Sugar Hill, New York, Adjaye Associates (2012-14)
“We tried not to make something merely acceptable to the poor – I find that idea quite offensive…what excited me was to create a building that was not just about housing [but rather] a new urban experience.” It was precisely David Adjaye’s excitement that convinced Broadway Housing Communities, a non-profit organisation, to commission him to build this 13-storey, mixed-use development in Harlem.
Clad in dark concrete that has been ribbed to catch the light, it is dotted with square windows which playfully reference the local architecture (although some neighbouring residents have compared it to a prison). As well as 124 flats – 70% are for people earning less than half the average wage and 25 are for homeless people – the building contains a children’s education centre, a children’s museum and workshops where residents are encouraged to make their own art.
It’s disappointing that the flats don’t have balconies and that most are single-aspect, with windows at just one end. It’s also a shame – especially given the family-focussed public areas – that there are so few three-bedroom flats (each floor contains only one, compared with five studio apartments). But architects have to work within tight constraints, both financially and in terms of the units they are asked to provide.
V_Itaim, Sao Paulo, Studio MK27 (2011-14)
One of the biggest objections people have had to living in flats is the lack of privacy. This is even more of a problem now, with the ubiquitous floor-to-ceiling windows found in modern developments. The architects of this tower block in Sao Paulo have devised an ingenious, and beautiful, solution. Shutters made from perforated freijo wood can be slid and folded across the windows, shielding residents from nosy onlookers and providing shade, as well as adding an ever-changing pattern to the concrete façade. If only the developers of the London flats that are overlooked by the viewing gallery at Tate Modern’s new extension, the Switch House, had been so imaginative.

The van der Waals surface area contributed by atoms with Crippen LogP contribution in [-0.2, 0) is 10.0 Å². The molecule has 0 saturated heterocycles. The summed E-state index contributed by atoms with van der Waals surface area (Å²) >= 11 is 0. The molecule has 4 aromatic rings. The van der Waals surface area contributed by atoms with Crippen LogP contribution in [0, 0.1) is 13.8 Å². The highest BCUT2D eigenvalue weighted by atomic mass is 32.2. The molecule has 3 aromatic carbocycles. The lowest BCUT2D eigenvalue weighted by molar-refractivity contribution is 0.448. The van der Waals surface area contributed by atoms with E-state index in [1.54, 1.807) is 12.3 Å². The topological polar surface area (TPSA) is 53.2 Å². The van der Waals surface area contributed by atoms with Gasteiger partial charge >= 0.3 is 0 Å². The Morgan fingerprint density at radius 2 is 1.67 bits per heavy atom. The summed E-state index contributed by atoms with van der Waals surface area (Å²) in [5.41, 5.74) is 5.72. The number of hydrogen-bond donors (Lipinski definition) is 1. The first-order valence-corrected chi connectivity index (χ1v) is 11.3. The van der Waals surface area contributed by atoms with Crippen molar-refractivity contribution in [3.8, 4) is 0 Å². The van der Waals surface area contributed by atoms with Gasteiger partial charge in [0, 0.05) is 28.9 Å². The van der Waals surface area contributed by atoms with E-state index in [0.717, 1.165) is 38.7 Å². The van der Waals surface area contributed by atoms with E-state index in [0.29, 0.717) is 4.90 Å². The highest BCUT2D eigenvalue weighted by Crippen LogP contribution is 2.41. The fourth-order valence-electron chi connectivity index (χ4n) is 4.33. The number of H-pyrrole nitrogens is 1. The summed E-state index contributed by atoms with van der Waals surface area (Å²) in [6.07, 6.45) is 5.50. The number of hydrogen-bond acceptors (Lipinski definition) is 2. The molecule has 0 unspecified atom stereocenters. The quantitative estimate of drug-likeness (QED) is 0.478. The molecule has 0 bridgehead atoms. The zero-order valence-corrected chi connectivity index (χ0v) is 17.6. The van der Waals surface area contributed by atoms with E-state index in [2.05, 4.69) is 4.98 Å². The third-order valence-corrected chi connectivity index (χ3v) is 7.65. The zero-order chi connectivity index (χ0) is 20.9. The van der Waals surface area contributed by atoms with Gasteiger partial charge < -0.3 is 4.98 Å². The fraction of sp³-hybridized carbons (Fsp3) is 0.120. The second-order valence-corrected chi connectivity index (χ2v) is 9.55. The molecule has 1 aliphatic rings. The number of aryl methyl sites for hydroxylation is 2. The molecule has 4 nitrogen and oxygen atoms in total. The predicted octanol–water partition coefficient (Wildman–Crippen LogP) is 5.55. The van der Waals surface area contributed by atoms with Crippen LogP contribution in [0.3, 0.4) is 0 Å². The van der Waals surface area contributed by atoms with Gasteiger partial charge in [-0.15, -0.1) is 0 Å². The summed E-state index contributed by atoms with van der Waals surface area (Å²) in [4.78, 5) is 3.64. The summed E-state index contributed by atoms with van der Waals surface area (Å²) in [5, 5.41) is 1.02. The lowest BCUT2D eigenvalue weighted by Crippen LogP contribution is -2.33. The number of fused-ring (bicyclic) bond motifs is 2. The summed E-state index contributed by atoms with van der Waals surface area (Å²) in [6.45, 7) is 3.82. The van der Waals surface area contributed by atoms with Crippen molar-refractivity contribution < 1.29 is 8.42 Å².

For years, no one quite knew what would become of the 200-acre historical agricultural property known as the Britannia Farm.
Now, it looks like plans to transform the property are closer to becoming reality.
City of Mississauga council approved changing the zoning of a 32 acre parcel of land located on Britannia Farm from institutional to mixed use. That means that the city and the Peel District School Board (which owns the farm) are now free to transform the parcel of land located on the northwest corner of Hurontario Street and Bristol and move forward with a proposal to have the land include a variety of housing types, including affordable housing.
The entirety of the Britannia Farm is currently zoned as institutional, with the exception of the Cooksville Creek.
This specific parcel on the Farm has been the subject of discussions for a number of years, as approval has been necessary for a variety of components to prepare the lands. Back in 2010, the Heritage Advisory Committee needed to give the PDSB approval to move three heritage properties from the 32 acre parcel to another area of the farm.
The historic properties on the site include the red brick Britannia Schoolhouse (c. 1870), Britannia Farmhouse (c. 1860 and 1870), two-storey Gardney-Dunton House (c. 1830) and Conniver Barn (c. 1880).
The purpose of moving the heritage buildings is to clear land in order to develop housing, as well as to move the properties to a section of the farm that will be used for educational purposes. The historical portion will also include an improved Farm lane, a historic corridor that links the various zones together and connects the Farm to Hurontario Street.
However, a report at the Heritage Advisory Committee on April 10 showcased images that suggested the heritage buildings could remain where they are. In these images, buildings were simply built around the heritage properties. Councillor Carolyn Parrish expressed displeasure with the idea of building around heritage buildings and said that it would be something that could be devastating to the significance of the properties.